A groupoid is category where all the morphisms are isomorphisms and groupoid cardinality is a way to assign a notion of size to groupoids. Roughly, the idea is that one should weigh an object inversely by the number of automorphisms it has (and we only count each isomorphic object as one object).

It is important to count only one object from each isomorphism class since we want the notion of groupoid cardinality to be invariant under equivalences of groupoids (in the sense of category theory) and every category is equivalent to it’s skeleton. For further motivation for the idea of a groupoid cardinality, see Qiaochu Yuan’s post on them.

This seems like quite a strange thing to do but it turns out to be quite a useful notion. One of my favorite facts about Elliptic curves is that the groupoid cardinality of the supersingular elliptic curves in characteristic p is p-1/24! See the Eichler-Deuring mass formula. 

Another interesting computation along these lines is that the number of finite sets is e. One can ask this question of various groupoids and the answer is often interesting. I will ask it today of semi-simple finite algebras of order n. By an algebra, I will always implicitly mean commutative in this post.

 

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A nice proof that the irreducible characters form a basis for class functions

 

Warning: This is a very shoddily organized post and can be vastly improved. The method of proof is still nice however.

Let G be a finite group of size g and k an algebraically closed field such that g \neq 0 in it. Let V_1,\dots, V_n be the irreducible representations of G over k and \chi_1,\dots,\chi_n the corresponding characters.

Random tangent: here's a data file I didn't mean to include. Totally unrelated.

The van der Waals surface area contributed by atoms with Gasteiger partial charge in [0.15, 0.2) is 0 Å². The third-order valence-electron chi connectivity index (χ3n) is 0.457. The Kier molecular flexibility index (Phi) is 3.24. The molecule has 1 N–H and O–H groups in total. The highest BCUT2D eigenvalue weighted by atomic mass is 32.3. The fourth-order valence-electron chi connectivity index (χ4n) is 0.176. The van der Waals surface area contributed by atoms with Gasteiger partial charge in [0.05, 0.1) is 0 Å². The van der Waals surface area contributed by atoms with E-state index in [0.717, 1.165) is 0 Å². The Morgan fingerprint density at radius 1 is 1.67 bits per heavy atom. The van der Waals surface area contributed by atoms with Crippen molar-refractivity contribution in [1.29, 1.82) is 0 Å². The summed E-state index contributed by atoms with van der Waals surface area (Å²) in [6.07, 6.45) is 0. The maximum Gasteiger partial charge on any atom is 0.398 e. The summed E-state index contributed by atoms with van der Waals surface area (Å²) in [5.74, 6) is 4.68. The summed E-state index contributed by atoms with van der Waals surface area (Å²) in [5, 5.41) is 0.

A class function f: G \to k is a set function such that f is constant on conjugacy classes. That is, for all g,h \in G, f(h^{-1}gh) = f(g). It is easy to see that any character is a class function by cyclicity of the trace function.

Let us denote by H the vector space of class functions and W the vector space of functions spanned by the \chi_i within H. It is natural to wonder about the size of W relative to H. In fact, the two vector spaces are equal!

To prove this, let us consider the algebra k[G]. By our hypothesis and the usual argument of Maschke’s theorem, this is a semisimple ring. That is, k[G] is semisimple as a G representation. Let r_G be the character attached to this so called regular representation. A simple computation shows us that r_1 = g and r_G = 0 otherwise.

Moreover, for any irreducible representation V_k, we see from last time that:

Hom_G(V_k,k[G]) = \frac{1}{g}\sum_g r_G(g^{-1})\chi_k(g) = \chi_k(1) = \dim V_k.

Therefore, by semisimplicity

k[G] \cong \oplus_k V_k^{\dim V_k}

as representations. Moreover, the orthogonality relations from last time also show that the \chi_k are linearly independent. That is, \dim W = \# irreducible characters.

Taking the endomorphism ring on both sides (as modules over k[G]), we obtain:

k[G] \cong M_{\dim V_k}(k)

as algebras. Considering dimensions, we have incidentally shown that g = \sum_k \dim V_k^2. Moreover, let us consider the central elements in k[G]. They are easily seen to exactly be the elements of the form \sum_g f(g)g for $f:G \to k$ a class function.

On the other hand, the central elements in M_n(k) are always just k. Therefore, the dimension of the center of k[G] (= vector space of class functions) is equal to the number of irreducible representations. Therefore, \dim W = \dim H and we are done.

The above map can be thought of as the representation of a class function in the basis defined by the functions c_k\overline{\chi_k} for some appropriate constants c_k. This is because the element:

\lambda_i = \sum_{g}\overline{\chi_i}g \in k[G]

maps to a a diagonal element in M_{\dim V_j}(k) that can be calculated by taking the trace. That is to say, the image of \lambda_i in $latex M_{\dim V_j}(k) is given by:

\frac{1}{\dim V_k}\sum_{g}\overline{\chi_i(g)}\chi_j(g) = \frac{g}{\dim V_k}\delta_{ij}

by the orthogonality relations. We see that c_k = \frac{\dim V_k}{g}.

 

 

Schur’s Lemma and the Schur Orthogonality Relations.

Both Schur’s Lemma and the Schur Orthogonality relations are part of the basic foundation of representation theory. However, the connection between them is not always emphasized and the Orthogonality relations are proven more computationally.